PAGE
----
Evaluation of medical student professionalism is as important as assessing knowledge and clinical skills. Medical educators have excellent assessment tools to measure student knowledge and clinical skills1-4 but the assessment of professionalism remains somewhat elusive. Often medical student professionalism is evaluated using rating scales that render quantifiable information.5-11 Such instruments afford the identification of problem students as well as those who may be border line; as does the evaluation instrument described in this report. Importantly, as well, such instruments help identify students who are exemplary in manifesting those qualities that constitute "professionalism".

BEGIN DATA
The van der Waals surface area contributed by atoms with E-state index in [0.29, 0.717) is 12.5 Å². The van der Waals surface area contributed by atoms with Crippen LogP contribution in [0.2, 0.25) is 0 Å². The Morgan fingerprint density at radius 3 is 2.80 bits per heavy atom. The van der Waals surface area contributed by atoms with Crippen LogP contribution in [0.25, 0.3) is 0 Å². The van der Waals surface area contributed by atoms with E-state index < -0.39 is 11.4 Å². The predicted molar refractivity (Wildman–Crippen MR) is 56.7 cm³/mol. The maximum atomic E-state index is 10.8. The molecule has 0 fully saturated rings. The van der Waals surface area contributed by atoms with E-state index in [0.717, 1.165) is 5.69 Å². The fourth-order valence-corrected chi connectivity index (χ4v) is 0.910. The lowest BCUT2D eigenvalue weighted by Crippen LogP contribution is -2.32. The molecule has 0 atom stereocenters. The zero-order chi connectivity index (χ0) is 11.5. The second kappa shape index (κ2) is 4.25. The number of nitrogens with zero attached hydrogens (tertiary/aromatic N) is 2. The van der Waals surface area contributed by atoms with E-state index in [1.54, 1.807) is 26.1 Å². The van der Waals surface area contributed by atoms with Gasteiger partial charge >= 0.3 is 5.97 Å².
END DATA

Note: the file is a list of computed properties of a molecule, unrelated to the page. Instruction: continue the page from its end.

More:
Some medical schools use a global approach, called a 360° evaluation, to evaluate medical student professionalism.12,13 The 360° approach requires that a student's professional behavior be evaluated by a diversity of individuals who interact with the student. The 360° gives a rather panoramic view of a medical student's professionalism. There are, however, some drawbacks in using a 360° evaluation protocol. Clearly, one of the most significant concerns is the time required to carry out 360° evaluations. Clinical faculty members are now required to see more patients than in the past as a means of maintaining the sovereignty of the medical school enterprise. Also, basic science faculty are now being required to obtain more extramural research funding to supplement their incomes and generate funds for their medical schools. Obviously, the "faculty time crunch" generates a serious problem that impedes the evaluation process. Also faculty often feels that there is no reward (compensation) for taking the time to carry out 360° evaluations. Compounding the problem is the time required to collect the evaluations and carryout analyses.